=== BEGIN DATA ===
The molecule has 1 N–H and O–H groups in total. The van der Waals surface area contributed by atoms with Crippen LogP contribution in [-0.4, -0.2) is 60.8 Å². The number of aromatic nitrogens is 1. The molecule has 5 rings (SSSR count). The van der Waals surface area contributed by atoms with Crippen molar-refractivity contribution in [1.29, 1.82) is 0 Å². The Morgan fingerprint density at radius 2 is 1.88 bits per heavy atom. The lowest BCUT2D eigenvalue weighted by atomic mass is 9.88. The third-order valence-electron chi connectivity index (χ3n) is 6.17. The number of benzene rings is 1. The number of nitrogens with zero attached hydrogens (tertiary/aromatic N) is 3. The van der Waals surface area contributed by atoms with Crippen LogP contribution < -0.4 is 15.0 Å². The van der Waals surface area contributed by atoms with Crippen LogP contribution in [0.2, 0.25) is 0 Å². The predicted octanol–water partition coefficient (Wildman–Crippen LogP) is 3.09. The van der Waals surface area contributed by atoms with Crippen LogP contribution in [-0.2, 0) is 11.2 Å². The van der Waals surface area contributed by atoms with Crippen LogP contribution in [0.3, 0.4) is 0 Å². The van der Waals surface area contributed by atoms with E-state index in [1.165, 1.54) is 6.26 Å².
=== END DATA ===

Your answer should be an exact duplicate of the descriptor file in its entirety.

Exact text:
The molecule has 1 N–H and O–H groups in total. The van der Waals surface area contributed by atoms with Crippen LogP contribution in [-0.4, -0.2) is 60.8 Å². The number of aromatic nitrogens is 1. The molecule has 5 rings (SSSR count). The van der Waals surface area contributed by atoms with Crippen molar-refractivity contribution in [1.29, 1.82) is 0 Å². The Morgan fingerprint density at radius 2 is 1.88 bits per heavy atom. The lowest BCUT2D eigenvalue weighted by atomic mass is 9.88. The third-order valence-electron chi connectivity index (χ3n) is 6.17. The number of benzene rings is 1. The number of nitrogens with zero attached hydrogens (tertiary/aromatic N) is 3. The van der Waals surface area contributed by atoms with Crippen LogP contribution < -0.4 is 15.0 Å². The van der Waals surface area contributed by atoms with Crippen LogP contribution in [0.2, 0.25) is 0 Å². The predicted octanol–water partition coefficient (Wildman–Crippen LogP) is 3.09. The van der Waals surface area contributed by atoms with Crippen LogP contribution in [-0.2, 0) is 11.2 Å². The van der Waals surface area contributed by atoms with Crippen LogP contribution in [0.3, 0.4) is 0 Å². The van der Waals surface area contributed by atoms with E-state index in [1.165, 1.54) is 6.26 Å².